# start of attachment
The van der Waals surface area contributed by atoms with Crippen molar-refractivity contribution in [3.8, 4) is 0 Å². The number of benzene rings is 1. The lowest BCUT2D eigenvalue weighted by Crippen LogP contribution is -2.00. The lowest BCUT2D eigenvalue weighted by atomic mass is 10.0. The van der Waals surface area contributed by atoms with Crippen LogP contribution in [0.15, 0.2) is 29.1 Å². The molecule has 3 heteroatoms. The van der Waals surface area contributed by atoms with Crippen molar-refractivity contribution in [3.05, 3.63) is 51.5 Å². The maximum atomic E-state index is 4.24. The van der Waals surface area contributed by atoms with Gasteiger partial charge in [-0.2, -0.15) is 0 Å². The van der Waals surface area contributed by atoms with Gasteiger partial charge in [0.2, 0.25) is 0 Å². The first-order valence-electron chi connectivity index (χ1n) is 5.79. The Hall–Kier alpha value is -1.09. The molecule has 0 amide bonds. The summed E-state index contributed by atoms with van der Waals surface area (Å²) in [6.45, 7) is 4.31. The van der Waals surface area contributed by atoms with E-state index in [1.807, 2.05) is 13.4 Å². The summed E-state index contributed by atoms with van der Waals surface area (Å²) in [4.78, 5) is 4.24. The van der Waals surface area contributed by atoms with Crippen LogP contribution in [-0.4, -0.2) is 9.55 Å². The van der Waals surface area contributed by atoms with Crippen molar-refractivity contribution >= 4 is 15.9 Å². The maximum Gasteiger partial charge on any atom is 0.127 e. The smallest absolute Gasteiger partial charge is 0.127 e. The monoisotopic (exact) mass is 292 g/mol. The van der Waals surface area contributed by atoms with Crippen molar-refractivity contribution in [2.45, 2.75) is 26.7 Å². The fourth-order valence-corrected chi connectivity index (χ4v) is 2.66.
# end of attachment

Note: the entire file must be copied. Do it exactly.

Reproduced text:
The van der Waals surface area contributed by atoms with Crippen molar-refractivity contribution in [3.8, 4) is 0 Å². The number of benzene rings is 1. The lowest BCUT2D eigenvalue weighted by Crippen LogP contribution is -2.00. The lowest BCUT2D eigenvalue weighted by atomic mass is 10.0. The van der Waals surface area contributed by atoms with Crippen LogP contribution in [0.15, 0.2) is 29.1 Å². The molecule has 3 heteroatoms. The van der Waals surface area contributed by atoms with Crippen molar-refractivity contribution in [3.05, 3.63) is 51.5 Å². The maximum atomic E-state index is 4.24. The van der Waals surface area contributed by atoms with Gasteiger partial charge in [-0.2, -0.15) is 0 Å². The van der Waals surface area contributed by atoms with Gasteiger partial charge in [0.2, 0.25) is 0 Å². The first-order valence-electron chi connectivity index (χ1n) is 5.79. The Hall–Kier alpha value is -1.09. The molecule has 0 amide bonds. The summed E-state index contributed by atoms with van der Waals surface area (Å²) in [6.45, 7) is 4.31. The van der Waals surface area contributed by atoms with E-state index in [1.807, 2.05) is 13.4 Å². The summed E-state index contributed by atoms with van der Waals surface area (Å²) in [4.78, 5) is 4.24. The van der Waals surface area contributed by atoms with Crippen LogP contribution in [-0.4, -0.2) is 9.55 Å². The van der Waals surface area contributed by atoms with Crippen molar-refractivity contribution >= 4 is 15.9 Å². The maximum Gasteiger partial charge on any atom is 0.127 e. The smallest absolute Gasteiger partial charge is 0.127 e. The monoisotopic (exact) mass is 292 g/mol. The van der Waals surface area contributed by atoms with Crippen molar-refractivity contribution in [2.45, 2.75) is 26.7 Å². The fourth-order valence-corrected chi connectivity index (χ4v) is 2.66.